Appy State suffered a wee bit of defensive regression, so they’ll have to hope their improved offense is as effective at keeping the ball away from Toledo as it was last season.

Much of that will come down to how well Lamb plays. The seasoned veteran will be playing in his 51st collegiate game; his 50 appearances are the most by any FBS quarterback. Lamb, the first freshman to serve as ASU’s primary starting quarterback since the great Armanti Edwards in 2006, is 35-9 in his last 44 starts.

Lamb has improved across the board in his final campaign, throwing for a career-high 2,606 yards on a career-best 61.7 completion percentage with a 27/6 TD/INT rate. He’s also more dangerous than he’s even been on the ground, topping his career-best YPC average by a yard-and-a-half (7.7) while running for 539 yards and five scores (take out sack yardage and he averages a blistering 9.6 YPC on 607 yards).

Cox is very much missed. Last year, both he and RB Jalin Moore ran for over 1,000 yards. This year, Moore finished with 924, and the Mountaineers never found a suitable back to pair with him (Marcus Williams Jr. finished with 432 rushing yards).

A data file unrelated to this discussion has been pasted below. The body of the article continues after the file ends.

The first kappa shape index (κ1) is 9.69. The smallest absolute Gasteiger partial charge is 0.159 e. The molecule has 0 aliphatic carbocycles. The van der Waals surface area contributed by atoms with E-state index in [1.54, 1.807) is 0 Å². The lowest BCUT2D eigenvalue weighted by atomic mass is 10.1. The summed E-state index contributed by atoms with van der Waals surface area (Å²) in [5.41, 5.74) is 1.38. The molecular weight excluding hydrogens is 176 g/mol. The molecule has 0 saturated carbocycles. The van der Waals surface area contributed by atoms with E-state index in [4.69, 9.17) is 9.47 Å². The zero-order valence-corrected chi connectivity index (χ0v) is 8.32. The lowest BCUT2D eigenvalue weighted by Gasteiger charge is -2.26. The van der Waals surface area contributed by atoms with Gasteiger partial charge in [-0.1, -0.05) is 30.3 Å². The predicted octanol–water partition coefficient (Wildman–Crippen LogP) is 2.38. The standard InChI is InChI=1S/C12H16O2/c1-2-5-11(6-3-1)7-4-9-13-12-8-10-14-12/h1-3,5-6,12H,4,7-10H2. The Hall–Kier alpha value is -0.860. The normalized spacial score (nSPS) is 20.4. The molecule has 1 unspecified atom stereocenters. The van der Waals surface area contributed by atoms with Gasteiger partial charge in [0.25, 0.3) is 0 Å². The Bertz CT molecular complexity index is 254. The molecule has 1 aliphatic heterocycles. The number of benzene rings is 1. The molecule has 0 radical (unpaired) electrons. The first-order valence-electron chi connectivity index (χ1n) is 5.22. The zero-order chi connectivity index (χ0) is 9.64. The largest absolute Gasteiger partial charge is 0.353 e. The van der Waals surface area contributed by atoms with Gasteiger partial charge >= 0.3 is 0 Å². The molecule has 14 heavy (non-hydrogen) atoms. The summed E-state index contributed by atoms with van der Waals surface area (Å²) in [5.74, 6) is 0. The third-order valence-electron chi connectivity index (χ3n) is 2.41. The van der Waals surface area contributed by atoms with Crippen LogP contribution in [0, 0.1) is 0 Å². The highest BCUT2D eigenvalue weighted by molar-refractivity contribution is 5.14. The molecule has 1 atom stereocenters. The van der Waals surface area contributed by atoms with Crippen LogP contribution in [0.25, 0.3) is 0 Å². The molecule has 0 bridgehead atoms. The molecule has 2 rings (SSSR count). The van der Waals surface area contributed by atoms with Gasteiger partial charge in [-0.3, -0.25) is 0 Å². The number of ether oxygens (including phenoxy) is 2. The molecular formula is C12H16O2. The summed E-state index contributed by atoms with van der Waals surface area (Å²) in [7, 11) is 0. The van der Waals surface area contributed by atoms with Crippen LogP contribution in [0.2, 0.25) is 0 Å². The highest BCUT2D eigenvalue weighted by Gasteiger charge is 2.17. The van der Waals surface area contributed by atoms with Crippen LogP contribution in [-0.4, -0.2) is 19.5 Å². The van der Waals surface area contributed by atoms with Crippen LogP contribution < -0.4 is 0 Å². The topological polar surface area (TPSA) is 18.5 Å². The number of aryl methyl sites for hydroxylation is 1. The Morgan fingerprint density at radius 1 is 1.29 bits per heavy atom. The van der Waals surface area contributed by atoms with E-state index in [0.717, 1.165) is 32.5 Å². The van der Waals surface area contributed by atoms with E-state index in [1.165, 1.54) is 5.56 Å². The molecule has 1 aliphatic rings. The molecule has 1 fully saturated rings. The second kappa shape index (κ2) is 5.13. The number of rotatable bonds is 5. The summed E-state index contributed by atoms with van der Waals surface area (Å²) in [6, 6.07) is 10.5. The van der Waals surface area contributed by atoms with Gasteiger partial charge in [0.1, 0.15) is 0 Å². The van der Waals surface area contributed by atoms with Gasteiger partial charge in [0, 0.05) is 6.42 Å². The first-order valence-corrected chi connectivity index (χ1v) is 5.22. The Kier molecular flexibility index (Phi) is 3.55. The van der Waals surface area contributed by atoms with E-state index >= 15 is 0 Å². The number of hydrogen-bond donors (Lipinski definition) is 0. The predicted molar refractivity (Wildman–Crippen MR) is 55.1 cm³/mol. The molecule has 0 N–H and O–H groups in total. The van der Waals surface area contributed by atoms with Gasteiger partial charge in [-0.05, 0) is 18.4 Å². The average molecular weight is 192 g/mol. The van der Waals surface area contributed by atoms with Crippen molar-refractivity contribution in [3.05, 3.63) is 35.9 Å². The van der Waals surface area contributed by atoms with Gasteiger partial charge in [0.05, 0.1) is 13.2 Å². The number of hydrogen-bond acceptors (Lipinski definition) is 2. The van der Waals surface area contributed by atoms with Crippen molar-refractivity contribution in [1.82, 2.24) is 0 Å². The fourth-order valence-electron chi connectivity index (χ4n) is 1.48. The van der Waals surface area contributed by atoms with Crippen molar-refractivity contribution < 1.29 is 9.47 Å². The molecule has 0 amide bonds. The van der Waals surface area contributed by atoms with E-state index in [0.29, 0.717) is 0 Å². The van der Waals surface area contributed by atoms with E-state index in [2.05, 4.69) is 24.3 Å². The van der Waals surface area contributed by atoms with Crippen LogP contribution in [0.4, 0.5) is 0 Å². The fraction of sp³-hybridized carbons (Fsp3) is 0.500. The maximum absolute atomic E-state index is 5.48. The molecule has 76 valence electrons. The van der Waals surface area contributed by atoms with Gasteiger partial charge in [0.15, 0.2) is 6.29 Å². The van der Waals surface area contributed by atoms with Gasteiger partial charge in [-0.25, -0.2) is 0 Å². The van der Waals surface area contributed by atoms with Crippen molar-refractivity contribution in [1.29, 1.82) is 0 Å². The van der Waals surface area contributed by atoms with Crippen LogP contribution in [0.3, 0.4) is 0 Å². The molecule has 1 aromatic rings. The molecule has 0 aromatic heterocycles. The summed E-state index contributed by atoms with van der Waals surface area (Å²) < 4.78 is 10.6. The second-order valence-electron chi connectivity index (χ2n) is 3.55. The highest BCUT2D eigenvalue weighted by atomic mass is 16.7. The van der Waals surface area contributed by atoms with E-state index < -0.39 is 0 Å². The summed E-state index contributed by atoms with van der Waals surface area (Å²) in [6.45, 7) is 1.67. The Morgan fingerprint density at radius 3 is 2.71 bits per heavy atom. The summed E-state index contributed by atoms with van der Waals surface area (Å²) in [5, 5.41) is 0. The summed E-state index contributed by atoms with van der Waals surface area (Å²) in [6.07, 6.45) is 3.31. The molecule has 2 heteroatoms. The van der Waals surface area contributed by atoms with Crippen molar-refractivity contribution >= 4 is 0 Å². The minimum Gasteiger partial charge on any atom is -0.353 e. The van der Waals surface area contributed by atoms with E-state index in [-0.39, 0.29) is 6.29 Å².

Of course, Toledo lost the better back. Hunt’s replacement, Terry Swanson (1,319 yards, 14 TDs), is a very good player, but obviously not Hunt’s equal (few are, even at the next level). Toledo’s ground attack fell off, but S&P+ overstates the severity of the plunge (No. 47 to No. 102).

That system was down on the Rockets running attack because it had a poor Rushing Success Rate, with lousy adjusted line yards and power success rate finishes, an indication that the offensive line has been an issue.

Woodside and the passing attack have kept the offense at the same level. The senior has been incredible in lieu of circumstances, weathering the losses of Hunt, Thompson and NFL TE Michael Roberts and the uneven play of his line to throw for 3,758 yards and a 28/5 TD/INT ratio on 64.9-percent passing and a slick 9.1 YPA average.

Toledo WR Diontae Johnson, who missed last year with an injury, emerged as a star in his return. He’s working with a 73-1279-13 line and is fifth in the nation with 155.92 all-purpose yards per game